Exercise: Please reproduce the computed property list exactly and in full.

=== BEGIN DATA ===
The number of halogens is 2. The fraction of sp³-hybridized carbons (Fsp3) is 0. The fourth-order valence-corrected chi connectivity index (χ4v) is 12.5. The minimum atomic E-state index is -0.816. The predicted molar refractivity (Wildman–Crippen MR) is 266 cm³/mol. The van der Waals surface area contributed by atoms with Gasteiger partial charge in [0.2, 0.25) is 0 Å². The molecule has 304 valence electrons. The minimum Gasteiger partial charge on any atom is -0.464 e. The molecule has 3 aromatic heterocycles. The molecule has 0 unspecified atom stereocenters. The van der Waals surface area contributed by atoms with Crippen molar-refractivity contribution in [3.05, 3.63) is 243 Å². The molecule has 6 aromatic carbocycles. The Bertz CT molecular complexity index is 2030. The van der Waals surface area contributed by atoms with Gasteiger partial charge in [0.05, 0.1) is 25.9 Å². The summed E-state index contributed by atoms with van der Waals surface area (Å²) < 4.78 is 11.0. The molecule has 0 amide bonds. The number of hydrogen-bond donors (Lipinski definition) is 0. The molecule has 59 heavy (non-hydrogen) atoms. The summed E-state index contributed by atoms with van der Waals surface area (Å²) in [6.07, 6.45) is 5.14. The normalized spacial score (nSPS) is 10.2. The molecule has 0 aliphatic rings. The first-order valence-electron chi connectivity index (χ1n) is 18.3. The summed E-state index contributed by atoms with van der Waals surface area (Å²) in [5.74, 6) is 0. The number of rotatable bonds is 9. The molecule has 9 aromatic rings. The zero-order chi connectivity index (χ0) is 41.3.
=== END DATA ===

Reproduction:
The number of halogens is 2. The fraction of sp³-hybridized carbons (Fsp3) is 0. The fourth-order valence-corrected chi connectivity index (χ4v) is 12.5. The minimum atomic E-state index is -0.816. The predicted molar refractivity (Wildman–Crippen MR) is 266 cm³/mol. The van der Waals surface area contributed by atoms with Gasteiger partial charge in [0.2, 0.25) is 0 Å². The molecule has 304 valence electrons. The minimum Gasteiger partial charge on any atom is -0.464 e. The molecule has 3 aromatic heterocycles. The molecule has 0 unspecified atom stereocenters. The van der Waals surface area contributed by atoms with Crippen molar-refractivity contribution in [3.05, 3.63) is 243 Å². The molecule has 6 aromatic carbocycles. The Bertz CT molecular complexity index is 2030. The van der Waals surface area contributed by atoms with Gasteiger partial charge in [0.05, 0.1) is 25.9 Å². The summed E-state index contributed by atoms with van der Waals surface area (Å²) < 4.78 is 11.0. The molecule has 0 amide bonds. The number of hydrogen-bond donors (Lipinski definition) is 0. The molecule has 59 heavy (non-hydrogen) atoms. The summed E-state index contributed by atoms with van der Waals surface area (Å²) in [6.07, 6.45) is 5.14. The normalized spacial score (nSPS) is 10.2. The molecule has 0 aliphatic rings. The first-order valence-electron chi connectivity index (χ1n) is 18.3. The summed E-state index contributed by atoms with van der Waals surface area (Å²) in [5.74, 6) is 0. The number of rotatable bonds is 9. The molecule has 9 aromatic rings. The zero-order chi connectivity index (χ0) is 41.3.